nep-upt New Economics Papers
on Utility Models and Prospect Theory
Issue of 2013‒09‒28
ten papers chosen by
Alexander Harin
Modern University for the Humanities

  1. Concave Expected Utility and Event Separability By Ehud Lehrer; Roee Tepper
  2. On the Elicitation of Time Preference under Conditions of Risk By Cheung, Stephen L.
  3. A review of the certainty effect and influence of information processing By Ramirez, Patrick A.; Levine, Daniel S.
  4. Inference of Bidders’ Risk Attitudes in Ascending Auctions with Endogenous Entry By Hanming Fang; Xun Tang
  5. Statistical utilitarianism By Pivato, Marcus
  6. Asymptotic analysis for Merton's problem with transaction costs in power utility case By Jin Hyuk Choi
  7. A New Perspective on Rational Expectations By Wei He; Nicholas C. Yannelis
  8. On Measuring Time Preferences By James Andreoni; Michael A. Kuhn; Charles Sprenger
  9. The relative income and relative deprivation hypotheses : a review of the empirical literature By Verme, Paolo
  10. On the Welfare Cost of Consumption Fluctuations in the Presence of Memorable Goods By Hai, Rong; Krueger, Dirk; Postlewaite, Andrew

  1. By: Ehud Lehrer; Roee Tepper
    Date: 2013–09–19
  2. By: Cheung, Stephen L.
    Abstract: Andreoni and Sprenger (2012) report evidence that distinct utility functions govern choices under certainty and risk. I investigate the robustness of this result to the experimental design. I find that the effect disappears completely when a multiple price list instrument is used instead of a convex time budget design. Alternatively, the effect is reduced by half when sooner and later payment risks are realized using a single lottery instead of two independent lotteries. The result is thus at least partially driven by intertemporal diversification, supporting an explanation in terms of concavity of the intertemporal, and not only atemporal, utility function.
    Keywords: multiple price list; convex time budget; risk and certainty; intertemporal choice
    Date: 2013–09
  3. By: Ramirez, Patrick A.; Levine, Daniel S.
    Abstract: This review considers two explanations for behavioral decision-making in reference to the certainty and framing effects. The findings from various paradigms such as a single questionnaire, gambles with repetition, and gambles guided by feedback are explained either by prospect theory or by expected utility theory. Finally this review attempts to account for the different findings and offers a possible explanation for the conflicting results by considering the role of experience which in turn can alter how information in processed as described by fuzzy trace theory which is a dual process theory of reasoning. --
    Keywords: expected utility theory,prospect theory,fuzzy trace theory,certainty effect,framing effect
    JEL: A10 Y80
    Date: 2013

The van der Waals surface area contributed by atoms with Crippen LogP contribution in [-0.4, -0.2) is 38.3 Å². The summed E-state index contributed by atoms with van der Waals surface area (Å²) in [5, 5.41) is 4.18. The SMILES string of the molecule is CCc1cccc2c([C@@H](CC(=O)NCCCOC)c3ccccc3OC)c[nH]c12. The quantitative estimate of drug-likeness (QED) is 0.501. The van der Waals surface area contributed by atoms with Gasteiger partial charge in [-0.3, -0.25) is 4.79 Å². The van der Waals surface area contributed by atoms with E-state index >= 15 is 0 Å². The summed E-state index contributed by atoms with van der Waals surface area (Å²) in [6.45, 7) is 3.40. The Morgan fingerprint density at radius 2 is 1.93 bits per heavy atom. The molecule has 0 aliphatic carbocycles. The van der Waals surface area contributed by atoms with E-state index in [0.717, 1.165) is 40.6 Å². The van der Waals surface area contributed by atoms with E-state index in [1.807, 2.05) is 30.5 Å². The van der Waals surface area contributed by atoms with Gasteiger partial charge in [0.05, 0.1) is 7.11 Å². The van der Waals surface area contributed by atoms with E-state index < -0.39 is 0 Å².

4. By: Hanming Fang; Xun Tang
    Abstract: Bidders' risk attitudes have key implications for choices of revenue-maximizing auction formats. In ascending auctions, bid distributions do not provide information about risk preference. We infer risk attitudes using distributions of transaction prices and participation decisions in ascending auctions with entry costs. Nonparametric tests are proposed for two distinct scenarios: first, the expected entry cost can be consistently estimated from data; second, the data does not report entry costs but contains exogenous variations of potential competition and auction characteristics. In the first scenario, we exploit the fact that the risk premium required for entry – the difference between ex ante expected profits from entry and the certainty equivalent – is strictly positive if and only if bidders are risk averse. Our test is based on identification of bidders' ex ante profits. In the second scenario, our test builds on the fact that risk attitudes affect how equilibrium entry probabilities vary with observed auction characteristics and potential competition. We also show identification of risk attitudes in a more general model of ascending auctions with selective entry, where bidders receive entry-stage signals that are correlated with private values.
    JEL: C12 C14 D44
    Date: 2013–09
  5. By: Pivato, Marcus
    Abstract: We show that, in a sufficiently large population satisfying certain statistical regularities, it is often possible to accurately estimate the utilitarian social welfare function, even if we only have very noisy data about individual utility functions and interpersonal utility comparisons. In particular, we show that it is often possible to identify an optimal or close-to-optimal utilitarian social choice using voting rules such as the Borda rule, approval voting, relative utilitarianism, or any Condorcet-consistent rule.